My 672-hour Challenge, part 4: Leisure

photo-342There’s a popular story out there that women who work, and who have young kids, have no time for themselves. This may be true for some people, but I know it’s not true for me. I’m quite good about protecting me time. I like to think this is about knowing myself, and knowing that I will go nuts if I don’t get time for my own pursuits in any given day. There are other ways to describe this personality trait, but let’s go with that one.

Nonetheless, there are still various stories I tell myself about my leisure time. Keeping track of my time for a month (April 20-May 17) allowed me to evaluate these stories. For my next book, I Know How She Does It, I had people keep track of their time for 7 days. You can tell a lot from 7 days, but you can tell even more from 28. I wanted to see trends, and see what was true in my life and what was not.

Here’s what I discovered about my leisure time.

My reading is entirely a function of having something I want to read. I am a demand gal, not a supply gal. Weeks 1-3 I read for about 5 hours each week. Week 4? I read 0.5 hours, because I was done with the books I was reading (I probably read more than 0.5 hours – but that was all headlines on my phone while nursing. I suppose I could count that, but it’s not all that edifying). I ordered a handful of new books based on Modern Mrs. Darcy’s recommendations, so that number should rise over the next few weeks.

I’m getting a reasonable amount of exercise, though I could do more. I think of this as a solo activity, but this month it really wasn’t. I went for a surprising number of long runs with other people. Because of the length of these runs (8 miles, 2 10-milers including Broad Street), I ran relatively short runs during the week, so my total volume of hours wasn’t that high: 3.25; 4.0; 3.0; 4.25. I’m trying to go on walks with the baby in the evening when my husband is home. It’s a nice way to fill time. Also, he rarely screams when he’s in the stroller, so there’s that.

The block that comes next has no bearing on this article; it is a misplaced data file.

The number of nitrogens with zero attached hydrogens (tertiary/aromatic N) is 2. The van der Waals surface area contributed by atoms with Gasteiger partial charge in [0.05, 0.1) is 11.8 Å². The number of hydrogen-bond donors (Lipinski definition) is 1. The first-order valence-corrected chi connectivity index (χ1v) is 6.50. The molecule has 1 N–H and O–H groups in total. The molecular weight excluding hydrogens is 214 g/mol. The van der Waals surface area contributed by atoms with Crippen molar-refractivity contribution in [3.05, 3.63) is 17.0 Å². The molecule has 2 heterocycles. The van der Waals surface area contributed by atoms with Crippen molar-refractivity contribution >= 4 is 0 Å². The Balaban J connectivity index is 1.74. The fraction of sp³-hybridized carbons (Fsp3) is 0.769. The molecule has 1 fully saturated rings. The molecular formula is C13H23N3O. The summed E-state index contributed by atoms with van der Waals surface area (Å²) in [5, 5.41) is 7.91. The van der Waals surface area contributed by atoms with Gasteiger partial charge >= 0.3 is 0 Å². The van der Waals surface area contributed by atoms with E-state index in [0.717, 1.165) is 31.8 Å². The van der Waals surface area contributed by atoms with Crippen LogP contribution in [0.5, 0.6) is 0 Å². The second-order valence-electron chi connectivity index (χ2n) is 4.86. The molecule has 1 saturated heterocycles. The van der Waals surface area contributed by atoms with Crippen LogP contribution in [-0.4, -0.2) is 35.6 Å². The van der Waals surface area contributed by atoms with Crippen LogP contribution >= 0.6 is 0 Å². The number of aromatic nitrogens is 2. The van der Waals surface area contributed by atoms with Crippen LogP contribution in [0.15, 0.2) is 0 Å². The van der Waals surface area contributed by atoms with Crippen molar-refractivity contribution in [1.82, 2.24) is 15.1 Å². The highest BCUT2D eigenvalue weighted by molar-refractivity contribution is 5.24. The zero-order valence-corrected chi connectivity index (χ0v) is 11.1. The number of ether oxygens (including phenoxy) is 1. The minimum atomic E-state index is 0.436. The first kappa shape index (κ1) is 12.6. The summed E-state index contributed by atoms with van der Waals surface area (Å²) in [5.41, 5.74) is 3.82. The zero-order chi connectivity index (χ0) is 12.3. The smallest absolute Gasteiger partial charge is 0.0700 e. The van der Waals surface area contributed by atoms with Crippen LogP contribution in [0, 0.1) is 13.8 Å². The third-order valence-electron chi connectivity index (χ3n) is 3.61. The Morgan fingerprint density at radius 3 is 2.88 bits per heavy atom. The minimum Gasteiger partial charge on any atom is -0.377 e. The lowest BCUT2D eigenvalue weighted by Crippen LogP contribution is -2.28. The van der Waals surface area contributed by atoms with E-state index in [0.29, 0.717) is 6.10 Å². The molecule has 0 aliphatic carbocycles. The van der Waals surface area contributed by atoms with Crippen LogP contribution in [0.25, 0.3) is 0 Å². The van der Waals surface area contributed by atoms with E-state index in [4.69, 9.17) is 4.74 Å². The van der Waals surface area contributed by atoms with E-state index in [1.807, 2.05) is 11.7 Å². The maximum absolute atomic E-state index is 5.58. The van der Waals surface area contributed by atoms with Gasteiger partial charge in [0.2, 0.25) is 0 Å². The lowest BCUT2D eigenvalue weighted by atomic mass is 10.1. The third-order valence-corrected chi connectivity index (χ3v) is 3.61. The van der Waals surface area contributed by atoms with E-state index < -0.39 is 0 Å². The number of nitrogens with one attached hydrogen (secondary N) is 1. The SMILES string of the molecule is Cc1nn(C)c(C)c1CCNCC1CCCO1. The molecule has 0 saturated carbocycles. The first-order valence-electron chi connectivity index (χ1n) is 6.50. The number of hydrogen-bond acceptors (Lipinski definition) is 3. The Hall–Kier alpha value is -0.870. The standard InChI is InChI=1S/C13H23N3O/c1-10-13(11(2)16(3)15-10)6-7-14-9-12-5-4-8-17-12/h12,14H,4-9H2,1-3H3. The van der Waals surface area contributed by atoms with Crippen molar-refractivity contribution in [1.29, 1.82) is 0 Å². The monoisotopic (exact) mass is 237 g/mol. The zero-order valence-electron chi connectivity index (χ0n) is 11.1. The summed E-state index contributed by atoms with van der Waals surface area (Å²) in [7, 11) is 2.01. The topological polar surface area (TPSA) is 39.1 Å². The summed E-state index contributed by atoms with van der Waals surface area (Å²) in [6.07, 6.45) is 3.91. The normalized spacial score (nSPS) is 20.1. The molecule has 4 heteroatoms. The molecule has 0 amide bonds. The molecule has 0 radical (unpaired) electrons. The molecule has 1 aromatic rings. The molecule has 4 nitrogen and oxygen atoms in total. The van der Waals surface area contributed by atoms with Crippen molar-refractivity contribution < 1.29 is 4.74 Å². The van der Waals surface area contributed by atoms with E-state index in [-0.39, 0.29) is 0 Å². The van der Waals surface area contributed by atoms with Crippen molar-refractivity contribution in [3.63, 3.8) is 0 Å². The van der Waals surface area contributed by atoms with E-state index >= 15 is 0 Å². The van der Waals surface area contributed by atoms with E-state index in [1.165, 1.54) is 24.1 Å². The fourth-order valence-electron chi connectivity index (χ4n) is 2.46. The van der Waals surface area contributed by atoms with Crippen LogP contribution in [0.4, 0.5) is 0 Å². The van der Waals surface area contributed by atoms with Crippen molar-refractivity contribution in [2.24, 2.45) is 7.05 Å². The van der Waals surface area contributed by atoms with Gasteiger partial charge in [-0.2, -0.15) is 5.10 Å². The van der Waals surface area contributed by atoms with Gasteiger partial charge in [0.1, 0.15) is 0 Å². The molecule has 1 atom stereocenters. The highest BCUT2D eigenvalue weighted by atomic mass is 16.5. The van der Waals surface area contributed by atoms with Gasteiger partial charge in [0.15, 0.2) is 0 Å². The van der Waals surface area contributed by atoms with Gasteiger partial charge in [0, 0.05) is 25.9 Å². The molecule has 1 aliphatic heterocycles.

In another example of challenging stories we tell ourselves: I tell myself that I “never” eat out. This turns out not to be true. I ate out 2 nights per week each of the four weeks. Two of those were kid dinners (Legal Sea Foods and Uno Chicago Grill). These were not remotely relaxing. I held the baby during the entire time we were at the latter. But I also took my mother-in-law to a lovely BYOB around here. I took myself out for sushi once. I went on a date night with my husband at Tashan. I ate out while I was in NYC for the ASJA conference — once with colleagues, once with a college friend.

This leads to another false story: I think of myself as having a very limited social calendar. I tell myself tales such as “it’s just hard to maintain friendships at this stage of life.” And yet I had quite a few interactions with friends, from my runs, to my dinners, to going shopping with a friend at a local boutique that was celebrating its third anniversary, and then sharing a hotel room with another friend on a business trip. I had a playdate for my kids because I like the other kids’ mom, so we drank a lot of wine. There was at least one social activity with a friend every week, in addition to seeing people we know through sports and schools around here at birthday parties. I even spent time with family: my brother, my mother-in-law. Apparently I have a better social life than I think!

As for spending time with my husband, date night is probably not going to be a weekly thing for us, at least if it involves leaving the house. However, twice a month is quite feasible. Plus, he seems to like to cook special dinners for us on weekend evenings. I can send him to the store and see what random stuff he comes back with, then we eat it with copious wine at 9 p.m. It’s not jetting off to the Bahamas, but hey.

Here’s something I discovered I don’t do: watch TV. I kind of knew this. The Daily Shows and episodes of My 600-lb Life have been stacking up on the DVR. My entire TV watching during these 4 weeks was limited to watching the Kentucky Derby and the Preakness (just the taped races themselves — totalling about 3 minutes apiece), one episode of The Daily Show with my husband, and some Fox News in the background when my friend turned it on in the hotel room in Washington DC. The kids watched some shows while I was in the same area, but I was generally doing something else, like making dinner or cleaning, as a primary activity. I know there are some great shows on, and I know that my web surfing is not remotely more intellectual than watching TV. Nonetheless, it’s a good habit not to have, all things considered.

What leisure activities do you make time for monthly, if not weekly?

Photo: Reading on the porch is a favorite activity.

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